complex structure (Tietze and Ritter, 2013) and so on (Newman et al, 2005; Xiao et al., 2010).

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MT sounding can reflect the underground electrical interfaces where conductivity differences

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exist. An oil reservoir usually requires an impermeable cover, connected reservoir and
impermeable base, so the gas, oil or water in reservoir is difficult to escape. The electrical

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difference between cover and reservoir are usually great and can be easily detected by MT
method. In the case of an anticline fold oil trap, which is a strong manifestation, electrical
difference between the anticline and background rock can also be great and can be distinguished
by MT method. Although there are some successful examples of oil and gas exploration using MT
included the Ashili region (Wu, 2012) and Gui Depression (Xia et al., 2012) in China, and some
areas of Russia (Berdichevsky et al., 2010) and Japan (Khalil and Ushijima, 2003), MT is still not
the usual method in the hydrocarbon exploration. And only 2-D inversion methods are used in
those interpretations. So in our opinion, the applications of 3-D MT in petroleum exploration are
not well-informed.
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Utilizing the 3-D MT inversion code presented by Zhang (2012) and Zhang et al. (2013), our

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primary goal of this study is to demonstrate the value of 3-D MT technique in oil and gas

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exploration. A series of 3-D models of typical reservoir structures are constructed and used to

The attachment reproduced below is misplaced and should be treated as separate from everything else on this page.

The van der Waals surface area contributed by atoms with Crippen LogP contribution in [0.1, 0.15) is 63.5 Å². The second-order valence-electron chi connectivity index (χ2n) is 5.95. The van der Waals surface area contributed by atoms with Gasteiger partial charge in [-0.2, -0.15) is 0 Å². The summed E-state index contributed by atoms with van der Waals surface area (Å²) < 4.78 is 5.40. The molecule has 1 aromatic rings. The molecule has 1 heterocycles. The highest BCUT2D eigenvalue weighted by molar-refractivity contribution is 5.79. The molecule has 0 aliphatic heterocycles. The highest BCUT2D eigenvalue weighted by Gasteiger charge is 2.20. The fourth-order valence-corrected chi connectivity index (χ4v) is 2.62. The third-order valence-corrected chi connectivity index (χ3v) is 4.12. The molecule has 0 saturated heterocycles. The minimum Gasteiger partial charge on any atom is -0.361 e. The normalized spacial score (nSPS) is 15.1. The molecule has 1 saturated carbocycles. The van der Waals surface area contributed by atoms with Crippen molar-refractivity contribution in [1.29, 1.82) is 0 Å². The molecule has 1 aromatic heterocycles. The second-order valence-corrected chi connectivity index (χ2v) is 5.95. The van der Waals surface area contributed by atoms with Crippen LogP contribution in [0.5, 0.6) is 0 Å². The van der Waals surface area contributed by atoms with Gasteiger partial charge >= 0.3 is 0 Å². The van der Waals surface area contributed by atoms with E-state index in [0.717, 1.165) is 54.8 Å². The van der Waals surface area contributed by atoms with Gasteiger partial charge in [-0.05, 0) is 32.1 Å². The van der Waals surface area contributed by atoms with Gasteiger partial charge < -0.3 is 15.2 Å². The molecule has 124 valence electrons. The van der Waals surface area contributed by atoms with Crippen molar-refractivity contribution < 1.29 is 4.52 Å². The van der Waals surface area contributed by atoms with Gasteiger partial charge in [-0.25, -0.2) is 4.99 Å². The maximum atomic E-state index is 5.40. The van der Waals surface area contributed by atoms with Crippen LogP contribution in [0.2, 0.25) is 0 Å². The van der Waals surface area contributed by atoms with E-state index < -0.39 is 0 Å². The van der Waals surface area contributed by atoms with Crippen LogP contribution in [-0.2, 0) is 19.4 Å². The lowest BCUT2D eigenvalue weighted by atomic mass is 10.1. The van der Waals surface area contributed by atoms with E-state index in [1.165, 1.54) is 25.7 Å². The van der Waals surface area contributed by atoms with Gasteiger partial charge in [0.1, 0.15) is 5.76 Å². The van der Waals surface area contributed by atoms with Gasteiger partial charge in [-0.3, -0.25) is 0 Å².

generate synthetic data of MT and seismic reflection method. Both 2-D and 3-D modeling and
inversion were carried out with the synthetic data, along with 2-D reflective seismology

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inversions to demonstrate the validity of those methods in oil and gas exploration. The result

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comparison shows that the 3-D method has a better resolution and accuracy then the 2-D MT
method. Accurate 3-D MT inversion may also compensate for seismic waveform errors such as

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multiple waves and waveform distortions generated by undulating interfaces.

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2. Model of typical oil-bearing structure and synthetic data


Some sedimentary rocks contained oil and gas deformed due to the enormous pressure, then oil

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flowed into anticline and formed rich region named oil-bearing structure on petroleum geology.
Typically, gas is at the top of the anticline due to the minimum density, and oil is in the middle
covering the water (Sun et al., 2011).
Typical reservoir construction usually contains two elements: reservoir and trap. And the
electrical impedance variation caused by resistivity differences is the basic to distinguish the
layers, in other words, (3-D) MT exploration can reflect every reservoir and trap layer
theoretically because their physical parameter (resistivity) is different (Batzle and Wang, 1992;
Chave and Jones, 2012). Reservoir, porosity and permeability are the keys that oil and gas need
interconnected voids in permeable rocks. Trap can gather the oil and gas for a certain time
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interval, and can be formed by deposition, faults and folds. So oil and gas must be collected in the
trap with permeable and porous rocks (Tissot et al., 2003). And they typically occur in the core

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unit of an anticline where, along with groundwater, they collect in pores and fissures in

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permeable reservoir rock, which is overlain by impermeable rocks (e.g., shale or limestone). Such